Site Owner
Staff member
I have a Sterling with a rotary turbo. (I didn't build it.) The radiator is up front. It presumably gets decent air flow but the radiator is of modest size. It has dual electric fans that seem substantial. What I can say it that the fans run a whole lot AND the car still gets a bit hot when I'm in start-and-stop traffic.

You can put a radiator almost anywhere as long as it's big enough and a decent amount of relatively cool air goes reliably through it. My dad has built more than three dozen homebuilt aircraft and I've often been fascinated in the subtleties of airflow over those engines. All have been air-cooled. The difference between having one of those engines run hot vs normal has often boiled down to adding or subtracting a simple baffle to direct the air or adding a little lip on the exit to tumble the air (resulting in a low pressure area for the air to exit into.) That experience has always made me think more critically about airflow through my cars.

A radiator can be placed in the rear of a car -- if you can find the space -- but you have to find a way to channel air to and through and away from it. Flow of fluids can fool you. I immediately think of several different episodes of MythBusters that show how air above the bed of a pickup truck simply tumbles over itself in an eddy. Some of that bubble of air never really leaves the bed of the truck. Areas like that aren't necessarily obvious.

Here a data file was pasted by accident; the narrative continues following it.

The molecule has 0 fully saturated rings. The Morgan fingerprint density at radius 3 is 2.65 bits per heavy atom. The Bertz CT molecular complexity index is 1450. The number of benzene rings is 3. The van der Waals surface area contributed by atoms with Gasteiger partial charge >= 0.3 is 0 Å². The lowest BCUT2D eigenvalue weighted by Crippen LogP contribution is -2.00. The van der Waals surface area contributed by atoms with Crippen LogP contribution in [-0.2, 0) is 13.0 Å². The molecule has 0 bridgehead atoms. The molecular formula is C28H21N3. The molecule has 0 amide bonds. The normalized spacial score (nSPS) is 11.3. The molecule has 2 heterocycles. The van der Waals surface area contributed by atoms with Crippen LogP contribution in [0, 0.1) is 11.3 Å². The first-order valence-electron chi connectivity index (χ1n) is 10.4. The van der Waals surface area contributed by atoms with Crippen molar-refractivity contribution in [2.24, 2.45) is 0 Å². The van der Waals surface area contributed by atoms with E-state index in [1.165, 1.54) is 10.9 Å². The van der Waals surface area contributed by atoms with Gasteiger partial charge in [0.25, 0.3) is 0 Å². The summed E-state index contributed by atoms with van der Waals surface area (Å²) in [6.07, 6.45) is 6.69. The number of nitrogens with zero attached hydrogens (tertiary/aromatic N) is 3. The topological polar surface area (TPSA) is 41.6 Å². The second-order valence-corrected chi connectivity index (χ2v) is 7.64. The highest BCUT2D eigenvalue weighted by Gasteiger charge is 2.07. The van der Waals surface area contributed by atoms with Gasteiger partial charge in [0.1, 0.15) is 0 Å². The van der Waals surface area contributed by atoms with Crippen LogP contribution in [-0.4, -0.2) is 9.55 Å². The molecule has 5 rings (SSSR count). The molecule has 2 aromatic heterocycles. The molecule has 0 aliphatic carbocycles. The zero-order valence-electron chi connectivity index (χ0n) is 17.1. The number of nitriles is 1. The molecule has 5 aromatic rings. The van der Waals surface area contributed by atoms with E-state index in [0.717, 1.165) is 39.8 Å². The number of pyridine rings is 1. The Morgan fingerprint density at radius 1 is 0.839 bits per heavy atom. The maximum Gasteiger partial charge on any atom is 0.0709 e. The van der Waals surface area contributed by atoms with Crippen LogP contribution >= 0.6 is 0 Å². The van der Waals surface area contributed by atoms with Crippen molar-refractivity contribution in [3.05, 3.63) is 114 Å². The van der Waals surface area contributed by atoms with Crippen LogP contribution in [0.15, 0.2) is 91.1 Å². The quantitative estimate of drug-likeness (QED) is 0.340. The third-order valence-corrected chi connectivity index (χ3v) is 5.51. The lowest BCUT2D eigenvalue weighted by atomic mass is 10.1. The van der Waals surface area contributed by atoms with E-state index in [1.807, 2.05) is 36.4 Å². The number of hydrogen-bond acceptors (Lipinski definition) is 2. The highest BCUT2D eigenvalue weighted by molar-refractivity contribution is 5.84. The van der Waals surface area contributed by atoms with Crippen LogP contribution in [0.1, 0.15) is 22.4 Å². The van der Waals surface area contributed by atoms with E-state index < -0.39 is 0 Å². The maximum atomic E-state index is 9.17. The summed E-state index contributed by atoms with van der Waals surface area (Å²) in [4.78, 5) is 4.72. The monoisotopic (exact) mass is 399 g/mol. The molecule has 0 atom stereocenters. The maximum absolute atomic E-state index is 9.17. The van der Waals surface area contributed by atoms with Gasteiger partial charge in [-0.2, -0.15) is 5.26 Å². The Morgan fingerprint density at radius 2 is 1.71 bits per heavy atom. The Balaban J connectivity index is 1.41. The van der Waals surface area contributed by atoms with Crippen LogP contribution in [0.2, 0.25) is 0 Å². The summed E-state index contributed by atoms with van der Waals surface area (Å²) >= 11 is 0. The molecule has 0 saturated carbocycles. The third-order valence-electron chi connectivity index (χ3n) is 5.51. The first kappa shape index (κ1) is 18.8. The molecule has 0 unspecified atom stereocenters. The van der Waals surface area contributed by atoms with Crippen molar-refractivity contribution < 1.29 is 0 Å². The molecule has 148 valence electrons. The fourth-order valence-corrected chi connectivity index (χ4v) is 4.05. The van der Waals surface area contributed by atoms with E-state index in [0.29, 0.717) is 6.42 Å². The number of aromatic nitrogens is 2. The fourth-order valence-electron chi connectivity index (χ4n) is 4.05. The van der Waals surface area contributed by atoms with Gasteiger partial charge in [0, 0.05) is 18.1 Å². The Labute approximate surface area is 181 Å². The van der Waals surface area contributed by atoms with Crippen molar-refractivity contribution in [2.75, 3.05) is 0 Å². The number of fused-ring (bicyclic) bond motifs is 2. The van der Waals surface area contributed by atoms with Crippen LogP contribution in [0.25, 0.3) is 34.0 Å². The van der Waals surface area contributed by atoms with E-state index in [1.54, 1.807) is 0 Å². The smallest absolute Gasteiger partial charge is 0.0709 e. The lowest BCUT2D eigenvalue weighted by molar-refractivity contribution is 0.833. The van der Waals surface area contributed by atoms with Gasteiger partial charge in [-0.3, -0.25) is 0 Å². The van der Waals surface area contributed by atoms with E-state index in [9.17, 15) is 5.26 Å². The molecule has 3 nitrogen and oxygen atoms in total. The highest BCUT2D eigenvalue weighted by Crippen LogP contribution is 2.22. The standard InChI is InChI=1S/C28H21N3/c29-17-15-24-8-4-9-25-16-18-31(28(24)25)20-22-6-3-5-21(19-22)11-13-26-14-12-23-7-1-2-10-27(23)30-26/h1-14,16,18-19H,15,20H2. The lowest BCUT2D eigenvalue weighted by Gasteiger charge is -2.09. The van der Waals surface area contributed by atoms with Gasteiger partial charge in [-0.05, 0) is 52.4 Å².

The rear scoops on the Sterling are pretty much just there for looks. The upper "cup-holder" scoop was meant to be a relatively static source of cooler air for the carbs. The lower scoops are essentially there to look cool. They don't "cool the brakes" on a car that has drum brakes and is only driven to car shows. And the lower scoops empty into...nothing. Mine immediately spill over the end of my rear torsion bars and go nowhere coherent. In order to get a radiator to function in the front or rear, we have to find a way to direct a modest amount of air directly to the face of the radiator -- with no alternate routes it can spill around. Then we need a low-pressure escape for that air (which actually is the easy part at the rear of a car because there ARE low-pressure pockets at the rear of the car.) As a bonus, the air should be fairly cool to start. In Letterman7's "Rose" car, both of us are pretty sure that the air would exit that big radiator that was embedded in very rear surface of the car BUT there was never any clean cool air TO it. The air in that car kind of spilled in through the engine compartment, over the (very hot) exhaust and at best kind of tumbled slowly through that radiator.